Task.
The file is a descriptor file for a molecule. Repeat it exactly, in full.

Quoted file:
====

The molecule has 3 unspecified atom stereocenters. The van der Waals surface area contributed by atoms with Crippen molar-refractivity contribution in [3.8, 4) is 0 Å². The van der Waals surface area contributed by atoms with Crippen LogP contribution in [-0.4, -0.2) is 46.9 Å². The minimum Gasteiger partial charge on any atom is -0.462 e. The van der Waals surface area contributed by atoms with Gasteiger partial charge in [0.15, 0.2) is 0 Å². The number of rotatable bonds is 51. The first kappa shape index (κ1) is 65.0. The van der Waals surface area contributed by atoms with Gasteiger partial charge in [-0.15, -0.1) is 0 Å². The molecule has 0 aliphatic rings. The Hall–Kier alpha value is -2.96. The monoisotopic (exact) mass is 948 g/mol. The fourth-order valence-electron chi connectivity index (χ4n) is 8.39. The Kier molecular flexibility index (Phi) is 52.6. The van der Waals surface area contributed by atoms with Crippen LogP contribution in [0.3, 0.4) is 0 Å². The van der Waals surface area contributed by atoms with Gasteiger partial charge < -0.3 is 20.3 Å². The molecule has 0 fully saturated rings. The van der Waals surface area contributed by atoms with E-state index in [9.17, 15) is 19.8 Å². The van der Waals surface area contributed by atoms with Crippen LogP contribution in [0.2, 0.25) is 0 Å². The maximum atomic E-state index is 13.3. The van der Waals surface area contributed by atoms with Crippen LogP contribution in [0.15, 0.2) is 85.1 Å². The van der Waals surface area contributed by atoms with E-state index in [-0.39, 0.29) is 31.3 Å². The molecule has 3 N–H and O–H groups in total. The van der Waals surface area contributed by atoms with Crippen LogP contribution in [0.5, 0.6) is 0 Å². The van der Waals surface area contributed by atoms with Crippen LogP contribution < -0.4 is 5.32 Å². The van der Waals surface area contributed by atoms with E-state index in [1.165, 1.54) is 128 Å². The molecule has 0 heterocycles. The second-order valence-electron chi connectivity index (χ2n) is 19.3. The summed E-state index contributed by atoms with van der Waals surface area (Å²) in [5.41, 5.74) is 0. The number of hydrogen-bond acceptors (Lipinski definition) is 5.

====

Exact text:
The molecule has 3 unspecified atom stereocenters. The van der Waals surface area contributed by atoms with Crippen molar-refractivity contribution in [3.8, 4) is 0 Å². The van der Waals surface area contributed by atoms with Crippen LogP contribution in [-0.4, -0.2) is 46.9 Å². The minimum Gasteiger partial charge on any atom is -0.462 e. The van der Waals surface area contributed by atoms with Gasteiger partial charge in [0.15, 0.2) is 0 Å². The number of rotatable bonds is 51. The first kappa shape index (κ1) is 65.0. The van der Waals surface area contributed by atoms with Gasteiger partial charge in [-0.15, -0.1) is 0 Å². The molecule has 0 aliphatic rings. The Hall–Kier alpha value is -2.96. The monoisotopic (exact) mass is 948 g/mol. The fourth-order valence-electron chi connectivity index (χ4n) is 8.39. The Kier molecular flexibility index (Phi) is 52.6. The van der Waals surface area contributed by atoms with Crippen LogP contribution in [0.3, 0.4) is 0 Å². The van der Waals surface area contributed by atoms with Gasteiger partial charge < -0.3 is 20.3 Å². The molecule has 0 fully saturated rings. The van der Waals surface area contributed by atoms with E-state index in [9.17, 15) is 19.8 Å². The van der Waals surface area contributed by atoms with Crippen LogP contribution in [0.2, 0.25) is 0 Å². The maximum atomic E-state index is 13.3. The van der Waals surface area contributed by atoms with Crippen LogP contribution in [0.15, 0.2) is 85.1 Å². The van der Waals surface area contributed by atoms with E-state index in [-0.39, 0.29) is 31.3 Å². The molecule has 3 N–H and O–H groups in total. The van der Waals surface area contributed by atoms with Crippen LogP contribution in [0.5, 0.6) is 0 Å². The van der Waals surface area contributed by atoms with Crippen LogP contribution < -0.4 is 5.32 Å². The van der Waals surface area contributed by atoms with E-state index in [1.165, 1.54) is 128 Å². The molecule has 0 heterocycles. The second-order valence-electron chi connectivity index (χ2n) is 19.3. The summed E-state index contributed by atoms with van der Waals surface area (Å²) in [5.41, 5.74) is 0. The number of hydrogen-bond acceptors (Lipinski definition) is 5.